By Ilya Shapiro, CATO Institute
The Texas Review of Law and Politics has just published as a law review article an expanded, annotated version of the speech I’ve been giving all over the country regarding the Supreme Court’s ruling in NFIB v. Sebelius. The title, which I hope will hold up with the passage of time, is “Like Eastwood Talking to a Chair: The Good, the Bad, and the Ugly of the Obamacare Ruling.” Here’s the abstract:
The constitutional challenge to Obamacare was a case that comes along once every generation, if not less often. Not because it could affect a presidential election or was otherwise politically significant, but because it reconsidered so many aspects of our constitutional first principles: the fundamental relationships between citizens and the government and between the states and the federal government; the role of the judiciary in saying what the law is and checking the political branches; and the scope of and limits to all three branches’ powers. This case was not about the state of health care in America or how to fix this troubled area of public policy. It was instead about how to read our nation’s basic law and whether Congress was constitutionally authorized to use the tools it used in this particular instance.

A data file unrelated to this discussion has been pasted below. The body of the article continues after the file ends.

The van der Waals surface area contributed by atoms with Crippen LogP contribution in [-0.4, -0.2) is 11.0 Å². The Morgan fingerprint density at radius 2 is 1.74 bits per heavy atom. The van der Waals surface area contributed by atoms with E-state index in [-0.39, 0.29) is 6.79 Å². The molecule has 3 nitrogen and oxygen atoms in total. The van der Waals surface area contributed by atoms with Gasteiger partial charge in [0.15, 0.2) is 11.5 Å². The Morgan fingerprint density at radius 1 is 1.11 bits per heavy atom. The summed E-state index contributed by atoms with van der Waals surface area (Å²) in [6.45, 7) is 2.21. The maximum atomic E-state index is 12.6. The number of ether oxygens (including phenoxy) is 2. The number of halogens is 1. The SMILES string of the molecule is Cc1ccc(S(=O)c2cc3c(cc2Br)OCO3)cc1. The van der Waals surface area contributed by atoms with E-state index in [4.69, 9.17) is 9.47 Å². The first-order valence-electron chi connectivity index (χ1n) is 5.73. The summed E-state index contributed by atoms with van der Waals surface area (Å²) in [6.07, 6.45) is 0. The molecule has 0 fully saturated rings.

Anyone reading this article will already know at least the basic outline of the Supreme Court’s ruling. As I wrote on the leading Supreme Court blog in the wake of the decision, those who challenged the law won everything but the case. That is, the Supreme Court adopted all of our legal theories regarding the scope of federal regulatory authority and yet Obamacare stands. This article explains and elaborates on those basic points, the good (Commerce Clause, Necessary & Proper Clause, Spending Clause), the bad (the taxing power), and the ugly (John Roberts’s reasoning and motivations).
In sum, the Constitution’s structural provisions — federalism, separation and enumeration of powers, checks and balances — aren’t just a dry exercise in political theory, but a means to protect individual liberty from the concentrated power of popular majorities. Justice Kennedy said it best in summarizing the joint dissent from the bench: “Structure means liberty.” If Congress can avoid the Constitution’s structural limits by “taxing” inactivity, its power is no more limited and liberty no better protected than if it were allowed to regulate at will under the Commerce Clause. The ultimate lesson to draw from this two-year legal seminar, then, is that the proper role of judges is to apply the Constitution regardless of whether it leads to upholding or striking down legislation. And a correct application of the Constitution inevitably rests on the Madisonian principles of ordered liberty and limited government that the document embodies.
As should be clear from this article, I’m still not over the ruling – by recognizing that Obamacare was unconstitutional but shying away from striking it down, John Roberts fundamentally shook my faith in our system of justice – and probably never will be.
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